Arturo A. Schomburg: His Life and Legacy

By NYPL Staff
October 5, 2020
Bronx Library Center
Studio portrait of Arthur Alfonso Schomburg, age 4
Studio portrait of Schomburg as a young child in Puerto Rico, age 4.

NYPL Digital Collections, Image ID: 5673918

(En Español)

One of the most influential forces behind the creation of The New York Public Library’s Schomburg Center for Research in Black Culture is the man the research center is named after, Arturo Alfonso Schomburg. Born in Puerto Rico in 1874 to a Black mother and a father of German descent, young Arturo often wondered about the lack of African history taught in his classrooms.This interest formed the cornerstone of Schomburg’s eventual lifework consisting of research and preservation—work that would lead him to become one of the world’s premier collectors of Black literature, slave narratives, artwork, and diasporic materials.

Schomburg’s devotion to collecting precious materials focusing on the global Black experience was preceded by his allegiance to Puerto Rican and Cuban independence groups. But once the Spanish American War ended and the Cuban Revolution Party was dissolved, Schomburg refocused his efforts on bolstering Black identity and preserving its culture in New York City.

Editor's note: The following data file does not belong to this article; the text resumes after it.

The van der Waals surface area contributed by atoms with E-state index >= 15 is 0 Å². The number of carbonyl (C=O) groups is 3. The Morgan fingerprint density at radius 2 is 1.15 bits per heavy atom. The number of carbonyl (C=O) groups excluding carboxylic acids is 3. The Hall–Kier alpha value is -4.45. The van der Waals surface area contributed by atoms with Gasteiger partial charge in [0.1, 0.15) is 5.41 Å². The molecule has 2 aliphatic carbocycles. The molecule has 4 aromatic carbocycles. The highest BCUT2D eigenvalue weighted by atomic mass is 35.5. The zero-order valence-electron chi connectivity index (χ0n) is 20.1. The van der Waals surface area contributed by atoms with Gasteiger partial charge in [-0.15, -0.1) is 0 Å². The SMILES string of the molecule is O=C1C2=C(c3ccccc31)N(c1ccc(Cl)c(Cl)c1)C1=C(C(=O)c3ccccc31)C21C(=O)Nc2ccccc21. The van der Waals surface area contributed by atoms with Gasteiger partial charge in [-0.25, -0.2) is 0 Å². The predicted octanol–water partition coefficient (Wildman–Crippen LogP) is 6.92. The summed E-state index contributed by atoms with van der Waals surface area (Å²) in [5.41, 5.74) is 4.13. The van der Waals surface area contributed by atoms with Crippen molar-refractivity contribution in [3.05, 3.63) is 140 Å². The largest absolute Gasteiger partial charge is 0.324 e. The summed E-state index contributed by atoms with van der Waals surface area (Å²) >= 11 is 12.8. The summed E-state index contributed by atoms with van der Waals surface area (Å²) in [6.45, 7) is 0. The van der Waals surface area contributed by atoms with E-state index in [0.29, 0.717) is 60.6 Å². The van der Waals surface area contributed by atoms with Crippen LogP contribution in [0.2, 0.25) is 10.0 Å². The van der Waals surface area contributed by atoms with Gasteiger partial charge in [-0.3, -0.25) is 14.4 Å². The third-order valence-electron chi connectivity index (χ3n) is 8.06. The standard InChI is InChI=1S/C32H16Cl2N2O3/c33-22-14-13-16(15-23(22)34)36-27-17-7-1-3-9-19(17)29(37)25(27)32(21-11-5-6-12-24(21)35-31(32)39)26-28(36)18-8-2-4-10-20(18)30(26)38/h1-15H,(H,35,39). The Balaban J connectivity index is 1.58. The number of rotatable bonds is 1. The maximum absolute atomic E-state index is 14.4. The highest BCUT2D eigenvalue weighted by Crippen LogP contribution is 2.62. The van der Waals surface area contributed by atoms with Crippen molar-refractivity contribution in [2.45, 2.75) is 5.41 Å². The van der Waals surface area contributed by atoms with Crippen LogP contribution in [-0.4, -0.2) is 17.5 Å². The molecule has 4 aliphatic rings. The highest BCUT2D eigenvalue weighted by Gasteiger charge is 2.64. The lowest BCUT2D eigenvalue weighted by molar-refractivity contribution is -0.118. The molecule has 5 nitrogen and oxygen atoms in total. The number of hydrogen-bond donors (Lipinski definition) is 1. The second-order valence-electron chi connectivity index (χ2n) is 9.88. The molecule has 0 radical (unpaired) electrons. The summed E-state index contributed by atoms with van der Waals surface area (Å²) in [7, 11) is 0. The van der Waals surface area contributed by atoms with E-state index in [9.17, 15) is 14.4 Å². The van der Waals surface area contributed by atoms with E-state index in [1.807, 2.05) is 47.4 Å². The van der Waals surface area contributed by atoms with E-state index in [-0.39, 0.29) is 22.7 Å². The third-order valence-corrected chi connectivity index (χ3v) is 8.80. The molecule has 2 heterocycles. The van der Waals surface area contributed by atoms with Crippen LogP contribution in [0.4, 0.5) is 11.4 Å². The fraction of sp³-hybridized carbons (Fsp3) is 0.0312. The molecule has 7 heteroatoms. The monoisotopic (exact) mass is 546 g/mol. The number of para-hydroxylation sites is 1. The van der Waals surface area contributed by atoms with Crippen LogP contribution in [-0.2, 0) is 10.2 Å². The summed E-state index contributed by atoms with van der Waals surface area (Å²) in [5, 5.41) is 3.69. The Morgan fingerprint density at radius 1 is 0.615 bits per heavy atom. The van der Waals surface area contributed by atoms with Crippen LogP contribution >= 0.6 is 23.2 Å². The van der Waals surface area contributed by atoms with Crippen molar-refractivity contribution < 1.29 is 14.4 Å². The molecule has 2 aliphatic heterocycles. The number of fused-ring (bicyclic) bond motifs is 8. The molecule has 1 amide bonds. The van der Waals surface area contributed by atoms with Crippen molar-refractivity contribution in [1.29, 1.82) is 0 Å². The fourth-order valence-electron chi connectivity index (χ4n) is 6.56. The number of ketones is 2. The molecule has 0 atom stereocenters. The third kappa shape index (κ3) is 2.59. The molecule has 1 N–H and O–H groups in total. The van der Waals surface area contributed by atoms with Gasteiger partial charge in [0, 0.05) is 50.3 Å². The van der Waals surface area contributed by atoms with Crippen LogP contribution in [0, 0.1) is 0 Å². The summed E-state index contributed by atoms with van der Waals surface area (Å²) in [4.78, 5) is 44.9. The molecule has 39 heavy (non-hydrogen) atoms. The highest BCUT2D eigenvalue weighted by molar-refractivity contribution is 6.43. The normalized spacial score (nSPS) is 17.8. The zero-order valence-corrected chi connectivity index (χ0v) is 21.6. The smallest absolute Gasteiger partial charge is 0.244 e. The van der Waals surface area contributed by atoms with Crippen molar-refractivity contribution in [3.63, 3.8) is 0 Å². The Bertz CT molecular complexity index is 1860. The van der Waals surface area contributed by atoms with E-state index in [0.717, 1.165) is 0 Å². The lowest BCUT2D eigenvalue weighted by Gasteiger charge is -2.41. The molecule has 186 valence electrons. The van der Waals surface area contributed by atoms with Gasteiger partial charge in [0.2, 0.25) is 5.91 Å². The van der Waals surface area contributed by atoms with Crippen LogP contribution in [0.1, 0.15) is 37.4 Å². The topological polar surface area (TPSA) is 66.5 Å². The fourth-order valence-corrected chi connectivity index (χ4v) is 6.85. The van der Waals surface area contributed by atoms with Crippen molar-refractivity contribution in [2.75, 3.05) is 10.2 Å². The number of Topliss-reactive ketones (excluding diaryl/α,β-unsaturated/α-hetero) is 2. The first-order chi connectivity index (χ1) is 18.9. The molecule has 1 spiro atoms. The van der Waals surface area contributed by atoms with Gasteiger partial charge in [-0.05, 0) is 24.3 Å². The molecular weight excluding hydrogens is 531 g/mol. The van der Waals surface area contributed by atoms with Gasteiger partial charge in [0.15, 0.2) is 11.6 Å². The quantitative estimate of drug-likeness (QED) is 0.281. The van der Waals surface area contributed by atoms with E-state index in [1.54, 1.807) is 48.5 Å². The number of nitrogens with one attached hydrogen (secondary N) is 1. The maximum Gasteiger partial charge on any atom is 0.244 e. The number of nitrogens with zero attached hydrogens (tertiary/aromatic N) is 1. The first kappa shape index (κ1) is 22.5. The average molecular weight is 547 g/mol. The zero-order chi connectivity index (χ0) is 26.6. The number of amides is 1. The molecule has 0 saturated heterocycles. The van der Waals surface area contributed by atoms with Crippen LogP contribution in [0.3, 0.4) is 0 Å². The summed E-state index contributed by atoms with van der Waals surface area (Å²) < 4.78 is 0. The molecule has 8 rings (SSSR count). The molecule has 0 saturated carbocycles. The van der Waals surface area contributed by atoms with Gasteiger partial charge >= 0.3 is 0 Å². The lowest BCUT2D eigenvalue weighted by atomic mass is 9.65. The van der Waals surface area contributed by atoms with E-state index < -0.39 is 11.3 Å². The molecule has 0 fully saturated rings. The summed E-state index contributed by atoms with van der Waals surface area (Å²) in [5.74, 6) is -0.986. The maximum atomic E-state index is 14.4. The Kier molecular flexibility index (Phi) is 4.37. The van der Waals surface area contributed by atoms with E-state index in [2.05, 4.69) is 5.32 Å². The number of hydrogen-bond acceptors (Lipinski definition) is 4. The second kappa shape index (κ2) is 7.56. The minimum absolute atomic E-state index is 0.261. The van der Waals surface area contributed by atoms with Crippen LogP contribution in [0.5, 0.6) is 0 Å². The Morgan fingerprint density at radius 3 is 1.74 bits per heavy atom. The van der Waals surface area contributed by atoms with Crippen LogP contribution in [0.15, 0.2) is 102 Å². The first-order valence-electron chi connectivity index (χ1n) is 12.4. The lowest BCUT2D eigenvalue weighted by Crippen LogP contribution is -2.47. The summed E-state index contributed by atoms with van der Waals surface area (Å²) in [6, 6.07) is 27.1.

Artist Aaron Douglas and Arturo Schomburg in front of Douglas' painting

Artist Aaron Douglas (left) and Schomburg in front of Douglas's painting "Aspects of Negro Life: Song of the Towers," 1934. NYPL Digital Collections, Image ID: 1820330 

During the 1920s and '30s, Schomburg traveled to Europe, Latin America, and across the United States collecting new materials that bolstered his already voluminous collection. In 1926 the Carnegie Corporation funded The New York Public Library’s purchase of Schomburg’s private collection for $10,000. This would mark the beginning of the 135th Street branch’s transformation into the Schomburg Center.

Schomburg’s curation work was so heralded that in 1929, Fisk University President Charles S. Johnson invited him to curate Fisk’s library. By assisting in the architectural design of the library and focusing on providing equitable experiences for researchers, including the building of a reading room and browsing space, Schomburg helped cement Fisk’s standing as one of the leading institutions on Black research and studies. By the time Schomburg ended his tenure at Fisk, the library’s collection had expanded to 4,600 books from a mere 106 items. 

In collaboration with Rhonda Evans, Assistant Chief Librarian of the Schomburg Center's Jean Blackwell Hutson Research and Reference Division, the Bronx Library Center has created a presentation highlighting Arturo Schomburg’s life and legacy. We hope that you enjoy learning more about Schomburg and his commitment to uplifting and preserving Black history and culture.

Please visit our presentation about Schomburg's life and contributions below or on Instagram here.